I took a lot of pictures in Zion… be sure to scroll past day one into day two in order to see them all, as I had to break up the pictures into two galleries.

Day 1

I was in Zion National Park for only one night, but I spent a good amount of two days within the park itself. On the first day, Tuesday September 13th, I drove into the park from it’s west entrance, and was immediately greeted by tons of traffic. There was so much traffic, I was, at first, very put off by the whole experience. What I was driving by was so beautiful and unique, but I couldn’t really focus on it… there were just too many cars, too many people. Luckily I was able to grab a campspot though, in the Watchman Campground, which was apparently a campground for reservations only, but I was able to get in for one night, and I took it.

After I got to the campground, I made the short walk to the visitor center in order to hop onto one of the many buses that took you up the Zion Canyon. At first, I wasn’t too pleased with the idea of getting on a bus with a bunch of other people, but I have really warmed up to the concept. The busing system solves many issues, mainly the heavy traffic issue; as I already mentioned, the parks without the busing system were, to me, pretty much inaccessible, as I was not willing to wade back through that traffic. But with the buses, you can hop on and off at any of the like 9 stops, and sure the buses move a bit slower, but in the end, is a very ingenious way to tackle the issue of too many people in a national park. Another good thing about the busing system is that you don’t need to use it really… I got off at one stop, and pretty much hiked up and past a few other stops, and on the hike I saw almost no one else, it was nice. Until I got close to a bus stop, then there were a lot of people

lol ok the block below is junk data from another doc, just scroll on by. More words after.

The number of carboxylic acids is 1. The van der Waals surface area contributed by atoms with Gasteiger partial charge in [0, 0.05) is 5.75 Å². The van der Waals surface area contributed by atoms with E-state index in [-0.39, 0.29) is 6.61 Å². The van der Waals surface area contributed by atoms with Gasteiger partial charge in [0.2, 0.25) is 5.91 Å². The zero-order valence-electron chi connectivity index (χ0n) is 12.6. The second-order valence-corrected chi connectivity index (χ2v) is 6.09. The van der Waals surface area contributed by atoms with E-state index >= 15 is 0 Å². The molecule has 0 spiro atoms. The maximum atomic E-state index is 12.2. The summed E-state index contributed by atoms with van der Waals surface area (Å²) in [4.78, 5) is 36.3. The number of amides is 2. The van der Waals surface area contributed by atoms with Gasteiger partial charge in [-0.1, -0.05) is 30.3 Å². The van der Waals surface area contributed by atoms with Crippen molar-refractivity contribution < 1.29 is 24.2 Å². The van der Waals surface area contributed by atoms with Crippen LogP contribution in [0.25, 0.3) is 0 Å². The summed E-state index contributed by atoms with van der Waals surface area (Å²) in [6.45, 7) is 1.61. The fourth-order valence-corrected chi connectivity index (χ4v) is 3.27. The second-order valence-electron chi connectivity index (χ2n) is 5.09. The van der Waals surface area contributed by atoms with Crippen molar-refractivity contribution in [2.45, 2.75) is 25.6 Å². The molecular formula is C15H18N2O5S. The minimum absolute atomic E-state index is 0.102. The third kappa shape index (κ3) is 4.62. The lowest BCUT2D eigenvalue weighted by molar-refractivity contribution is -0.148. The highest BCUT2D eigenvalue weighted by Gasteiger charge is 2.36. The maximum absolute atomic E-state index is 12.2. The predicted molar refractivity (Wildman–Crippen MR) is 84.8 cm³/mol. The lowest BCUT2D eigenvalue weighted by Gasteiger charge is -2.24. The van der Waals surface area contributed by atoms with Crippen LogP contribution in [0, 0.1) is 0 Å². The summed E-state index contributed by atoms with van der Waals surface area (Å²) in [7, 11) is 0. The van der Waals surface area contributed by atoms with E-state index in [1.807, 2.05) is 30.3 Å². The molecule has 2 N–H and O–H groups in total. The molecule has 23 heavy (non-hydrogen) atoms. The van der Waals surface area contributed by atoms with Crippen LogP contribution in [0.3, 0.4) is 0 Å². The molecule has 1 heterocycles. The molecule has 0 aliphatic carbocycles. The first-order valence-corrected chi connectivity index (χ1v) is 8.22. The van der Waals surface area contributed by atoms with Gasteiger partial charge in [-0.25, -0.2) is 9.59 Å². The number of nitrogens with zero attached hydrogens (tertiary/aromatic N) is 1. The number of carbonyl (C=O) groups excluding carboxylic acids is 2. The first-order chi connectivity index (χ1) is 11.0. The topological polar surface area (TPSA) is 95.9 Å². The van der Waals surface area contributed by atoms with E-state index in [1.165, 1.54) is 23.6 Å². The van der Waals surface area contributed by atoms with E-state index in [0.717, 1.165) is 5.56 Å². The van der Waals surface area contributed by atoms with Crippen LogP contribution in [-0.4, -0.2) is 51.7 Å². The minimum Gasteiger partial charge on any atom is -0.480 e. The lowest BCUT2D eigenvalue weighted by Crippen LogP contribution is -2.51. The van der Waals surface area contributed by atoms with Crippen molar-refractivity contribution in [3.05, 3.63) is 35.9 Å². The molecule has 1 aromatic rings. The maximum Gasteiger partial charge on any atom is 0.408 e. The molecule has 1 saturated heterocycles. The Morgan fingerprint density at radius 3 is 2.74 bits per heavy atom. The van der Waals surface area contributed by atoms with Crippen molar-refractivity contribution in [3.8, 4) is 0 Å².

My first stop was at the ‘Court of the Patriarchs’, which were awesome mountains of rock, pictured below. I then walked to the emerald pools. There are three emerald pools, and I hiked to all three, needing to cross under a little waterfall at one point. The pools may have been a bit more shallower then they could have been, but that was fine, still very pretty. After the emerald pools, I hiked up towards Angel’s Landing, which was a really awesome but very steep hike. Along the way I met and chatted with a young woman about my age, Julie from Sydney, Australia. We hiked together up to the top, to the Scout’s Overlook or so. I didn’t end up going to the actual Angels Landing, the weather was just not looking great at all. It was very overcast with grey clouds and very windy. But I did find a good spot to overlook the area.

I then hiked down by myself, as at that point Julie met up with her large group, and I then took the bus, the second time on the bus all day, to the final stop, the Temple of Sinawava, where I walked along the riverside walk, which took me close to the narrows. I didn’t end up going into the narrows, as I would have had to walk through the river, there is no path through the narrows, just the river. Plus, at that point my legs were dead… I had had a long day.



Day 2

On day two of Zion, I officially left and reentered Zion National Park quite a few times. First I had to leave Zion and drive to a little town called Virgin in order to get to the Kolob Terrace Road, where I did the Wildcat Canyon trail in order to get to the Northgate Peaks trail, which lead to an overlook area, which was really pretty. After that, I had to leave Zion again, then get onto Interstate 15 in order to get to Kolob Canyons Road, where I did the Taylor Creek trail in order to see the Double Arch Alcove. Despite its name, they were not arches, just alcoves, but still very cool to see, as they were like right on top of each other, it was very neat. After that hike, I drove down the rest of the road in order to get to the end of the Kolob Canyons, and there I did a little hike to another great overlook.


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Alex Galassi

I'm Alex Galassi, born and raised in Centennial, Colorado. I currently work at a web design company, and I travel quite often, both domestically and internationally.

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